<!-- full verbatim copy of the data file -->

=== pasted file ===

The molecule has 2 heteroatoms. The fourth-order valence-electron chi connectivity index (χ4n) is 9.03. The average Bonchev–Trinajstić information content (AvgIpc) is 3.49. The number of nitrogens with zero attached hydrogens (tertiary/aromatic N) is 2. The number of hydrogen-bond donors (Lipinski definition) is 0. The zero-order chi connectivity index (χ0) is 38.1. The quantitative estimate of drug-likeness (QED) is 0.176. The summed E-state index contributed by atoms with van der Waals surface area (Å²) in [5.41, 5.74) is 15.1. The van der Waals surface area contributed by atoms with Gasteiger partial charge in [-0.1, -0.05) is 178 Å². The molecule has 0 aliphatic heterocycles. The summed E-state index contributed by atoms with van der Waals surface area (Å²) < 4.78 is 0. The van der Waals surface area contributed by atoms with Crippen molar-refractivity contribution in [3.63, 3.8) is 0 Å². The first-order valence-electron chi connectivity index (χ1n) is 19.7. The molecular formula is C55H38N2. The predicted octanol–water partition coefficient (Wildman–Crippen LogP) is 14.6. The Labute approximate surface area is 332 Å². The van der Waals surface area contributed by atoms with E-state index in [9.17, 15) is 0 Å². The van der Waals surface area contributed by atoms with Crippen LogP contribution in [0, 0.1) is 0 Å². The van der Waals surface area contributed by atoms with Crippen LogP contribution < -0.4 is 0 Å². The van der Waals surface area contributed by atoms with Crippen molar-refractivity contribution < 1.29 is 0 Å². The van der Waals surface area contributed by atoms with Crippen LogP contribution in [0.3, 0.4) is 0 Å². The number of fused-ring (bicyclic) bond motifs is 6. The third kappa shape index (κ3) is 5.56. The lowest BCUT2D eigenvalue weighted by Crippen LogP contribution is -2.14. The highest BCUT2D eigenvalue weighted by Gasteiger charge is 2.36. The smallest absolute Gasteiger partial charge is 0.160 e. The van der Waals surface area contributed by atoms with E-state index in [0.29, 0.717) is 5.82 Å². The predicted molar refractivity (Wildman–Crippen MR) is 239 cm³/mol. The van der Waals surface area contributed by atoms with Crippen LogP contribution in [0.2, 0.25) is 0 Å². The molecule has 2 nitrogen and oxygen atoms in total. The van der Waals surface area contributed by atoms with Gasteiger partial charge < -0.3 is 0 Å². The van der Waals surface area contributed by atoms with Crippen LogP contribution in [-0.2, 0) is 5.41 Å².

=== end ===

The molecule has 2 heteroatoms. The fourth-order valence-electron chi connectivity index (χ4n) is 9.03. The average Bonchev–Trinajstić information content (AvgIpc) is 3.49. The number of nitrogens with zero attached hydrogens (tertiary/aromatic N) is 2. The number of hydrogen-bond donors (Lipinski definition) is 0. The zero-order chi connectivity index (χ0) is 38.1. The quantitative estimate of drug-likeness (QED) is 0.176. The summed E-state index contributed by atoms with van der Waals surface area (Å²) in [5.41, 5.74) is 15.1. The van der Waals surface area contributed by atoms with Gasteiger partial charge in [-0.1, -0.05) is 178 Å². The molecule has 0 aliphatic heterocycles. The summed E-state index contributed by atoms with van der Waals surface area (Å²) < 4.78 is 0. The van der Waals surface area contributed by atoms with Crippen molar-refractivity contribution in [3.63, 3.8) is 0 Å². The first-order valence-electron chi connectivity index (χ1n) is 19.7. The molecular formula is C55H38N2. The predicted octanol–water partition coefficient (Wildman–Crippen LogP) is 14.6. The Labute approximate surface area is 332 Å². The van der Waals surface area contributed by atoms with E-state index in [9.17, 15) is 0 Å². The van der Waals surface area contributed by atoms with Crippen LogP contribution in [0, 0.1) is 0 Å². The van der Waals surface area contributed by atoms with Crippen LogP contribution < -0.4 is 0 Å². The van der Waals surface area contributed by atoms with Crippen molar-refractivity contribution < 1.29 is 0 Å². The van der Waals surface area contributed by atoms with Crippen LogP contribution in [0.3, 0.4) is 0 Å². The number of fused-ring (bicyclic) bond motifs is 6. The third kappa shape index (κ3) is 5.56. The lowest BCUT2D eigenvalue weighted by Crippen LogP contribution is -2.14. The highest BCUT2D eigenvalue weighted by Gasteiger charge is 2.36. The smallest absolute Gasteiger partial charge is 0.160 e. The van der Waals surface area contributed by atoms with E-state index in [0.29, 0.717) is 5.82 Å². The predicted molar refractivity (Wildman–Crippen MR) is 239 cm³/mol. The van der Waals surface area contributed by atoms with Crippen LogP contribution in [0.2, 0.25) is 0 Å². The molecule has 2 nitrogen and oxygen atoms in total. The van der Waals surface area contributed by atoms with Gasteiger partial charge < -0.3 is 0 Å². The van der Waals surface area contributed by atoms with Crippen LogP contribution in [-0.2, 0) is 5.41 Å².